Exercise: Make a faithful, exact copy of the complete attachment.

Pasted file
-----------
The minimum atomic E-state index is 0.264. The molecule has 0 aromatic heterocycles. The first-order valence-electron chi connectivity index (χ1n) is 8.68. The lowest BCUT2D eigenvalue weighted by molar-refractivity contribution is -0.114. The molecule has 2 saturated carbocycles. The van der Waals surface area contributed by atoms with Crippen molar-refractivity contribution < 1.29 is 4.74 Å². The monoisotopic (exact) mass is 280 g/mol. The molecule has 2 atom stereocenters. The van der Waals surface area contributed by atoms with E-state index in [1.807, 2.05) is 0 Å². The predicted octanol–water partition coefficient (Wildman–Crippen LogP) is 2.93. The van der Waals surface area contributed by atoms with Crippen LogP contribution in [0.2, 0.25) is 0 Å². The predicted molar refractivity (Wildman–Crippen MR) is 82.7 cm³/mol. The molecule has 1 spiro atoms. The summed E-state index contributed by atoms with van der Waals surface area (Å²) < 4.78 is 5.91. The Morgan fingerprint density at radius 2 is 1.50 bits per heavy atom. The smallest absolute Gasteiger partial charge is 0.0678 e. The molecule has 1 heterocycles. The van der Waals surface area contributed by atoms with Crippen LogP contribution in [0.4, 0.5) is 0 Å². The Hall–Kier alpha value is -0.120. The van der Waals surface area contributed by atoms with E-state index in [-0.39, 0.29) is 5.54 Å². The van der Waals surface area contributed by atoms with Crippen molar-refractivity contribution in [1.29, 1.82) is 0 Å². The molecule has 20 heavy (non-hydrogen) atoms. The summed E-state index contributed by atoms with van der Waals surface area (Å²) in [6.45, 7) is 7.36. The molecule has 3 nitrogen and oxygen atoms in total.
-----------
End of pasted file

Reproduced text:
The minimum atomic E-state index is 0.264. The molecule has 0 aromatic heterocycles. The first-order valence-electron chi connectivity index (χ1n) is 8.68. The lowest BCUT2D eigenvalue weighted by molar-refractivity contribution is -0.114. The molecule has 2 saturated carbocycles. The van der Waals surface area contributed by atoms with Crippen molar-refractivity contribution < 1.29 is 4.74 Å². The monoisotopic (exact) mass is 280 g/mol. The molecule has 2 atom stereocenters. The van der Waals surface area contributed by atoms with E-state index in [1.807, 2.05) is 0 Å². The predicted octanol–water partition coefficient (Wildman–Crippen LogP) is 2.93. The van der Waals surface area contributed by atoms with Crippen LogP contribution in [0.2, 0.25) is 0 Å². The predicted molar refractivity (Wildman–Crippen MR) is 82.7 cm³/mol. The molecule has 1 spiro atoms. The summed E-state index contributed by atoms with van der Waals surface area (Å²) < 4.78 is 5.91. The Morgan fingerprint density at radius 2 is 1.50 bits per heavy atom. The smallest absolute Gasteiger partial charge is 0.0678 e. The molecule has 1 heterocycles. The van der Waals surface area contributed by atoms with Crippen LogP contribution in [0.4, 0.5) is 0 Å². The Hall–Kier alpha value is -0.120. The van der Waals surface area contributed by atoms with E-state index in [-0.39, 0.29) is 5.54 Å². The van der Waals surface area contributed by atoms with Crippen molar-refractivity contribution in [1.29, 1.82) is 0 Å². The molecule has 20 heavy (non-hydrogen) atoms. The summed E-state index contributed by atoms with van der Waals surface area (Å²) in [6.45, 7) is 7.36. The molecule has 3 nitrogen and oxygen atoms in total.